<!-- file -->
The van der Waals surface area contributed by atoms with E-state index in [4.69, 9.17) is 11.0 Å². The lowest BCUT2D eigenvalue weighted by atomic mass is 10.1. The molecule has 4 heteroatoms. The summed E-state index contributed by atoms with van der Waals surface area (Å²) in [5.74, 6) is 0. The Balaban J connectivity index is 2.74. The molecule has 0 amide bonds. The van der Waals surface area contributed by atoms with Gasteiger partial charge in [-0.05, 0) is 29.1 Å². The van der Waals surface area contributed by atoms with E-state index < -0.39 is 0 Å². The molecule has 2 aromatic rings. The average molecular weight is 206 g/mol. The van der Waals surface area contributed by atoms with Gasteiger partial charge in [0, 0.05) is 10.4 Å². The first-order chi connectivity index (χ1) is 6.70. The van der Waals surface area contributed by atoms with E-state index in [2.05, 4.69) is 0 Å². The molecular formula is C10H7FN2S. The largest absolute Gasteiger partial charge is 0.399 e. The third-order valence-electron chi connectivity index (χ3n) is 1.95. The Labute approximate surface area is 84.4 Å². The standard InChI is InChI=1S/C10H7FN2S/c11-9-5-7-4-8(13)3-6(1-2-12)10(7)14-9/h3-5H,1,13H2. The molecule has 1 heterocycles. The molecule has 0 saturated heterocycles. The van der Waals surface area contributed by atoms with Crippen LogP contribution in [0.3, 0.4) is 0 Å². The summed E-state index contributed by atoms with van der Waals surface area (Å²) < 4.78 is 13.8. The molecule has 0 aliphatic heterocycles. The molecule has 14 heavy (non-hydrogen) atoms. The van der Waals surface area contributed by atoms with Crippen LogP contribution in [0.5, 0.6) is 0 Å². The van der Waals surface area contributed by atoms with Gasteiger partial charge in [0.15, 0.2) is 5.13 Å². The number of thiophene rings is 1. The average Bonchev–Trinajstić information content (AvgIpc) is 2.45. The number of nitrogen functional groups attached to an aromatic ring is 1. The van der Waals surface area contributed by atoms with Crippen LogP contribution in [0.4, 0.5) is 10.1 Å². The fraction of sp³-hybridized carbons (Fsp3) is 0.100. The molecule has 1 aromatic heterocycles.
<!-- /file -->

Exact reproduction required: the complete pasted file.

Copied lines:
The van der Waals surface area contributed by atoms with E-state index in [4.69, 9.17) is 11.0 Å². The lowest BCUT2D eigenvalue weighted by atomic mass is 10.1. The molecule has 4 heteroatoms. The summed E-state index contributed by atoms with van der Waals surface area (Å²) in [5.74, 6) is 0. The Balaban J connectivity index is 2.74. The molecule has 0 amide bonds. The van der Waals surface area contributed by atoms with Gasteiger partial charge in [-0.05, 0) is 29.1 Å². The van der Waals surface area contributed by atoms with E-state index < -0.39 is 0 Å². The molecule has 2 aromatic rings. The average molecular weight is 206 g/mol. The van der Waals surface area contributed by atoms with Gasteiger partial charge in [0, 0.05) is 10.4 Å². The first-order chi connectivity index (χ1) is 6.70. The van der Waals surface area contributed by atoms with E-state index in [2.05, 4.69) is 0 Å². The molecular formula is C10H7FN2S. The largest absolute Gasteiger partial charge is 0.399 e. The third-order valence-electron chi connectivity index (χ3n) is 1.95. The Labute approximate surface area is 84.4 Å². The standard InChI is InChI=1S/C10H7FN2S/c11-9-5-7-4-8(13)3-6(1-2-12)10(7)14-9/h3-5H,1,13H2. The molecule has 1 heterocycles. The molecule has 0 saturated heterocycles. The van der Waals surface area contributed by atoms with Crippen LogP contribution in [0.3, 0.4) is 0 Å². The summed E-state index contributed by atoms with van der Waals surface area (Å²) < 4.78 is 13.8. The molecule has 0 aliphatic heterocycles. The molecule has 14 heavy (non-hydrogen) atoms. The van der Waals surface area contributed by atoms with Crippen LogP contribution in [0.5, 0.6) is 0 Å². The van der Waals surface area contributed by atoms with Gasteiger partial charge in [0.15, 0.2) is 5.13 Å². The number of thiophene rings is 1. The average Bonchev–Trinajstić information content (AvgIpc) is 2.45. The number of nitrogen functional groups attached to an aromatic ring is 1. The van der Waals surface area contributed by atoms with Crippen LogP contribution in [0.4, 0.5) is 10.1 Å². The fraction of sp³-hybridized carbons (Fsp3) is 0.100. The molecule has 1 aromatic heterocycles.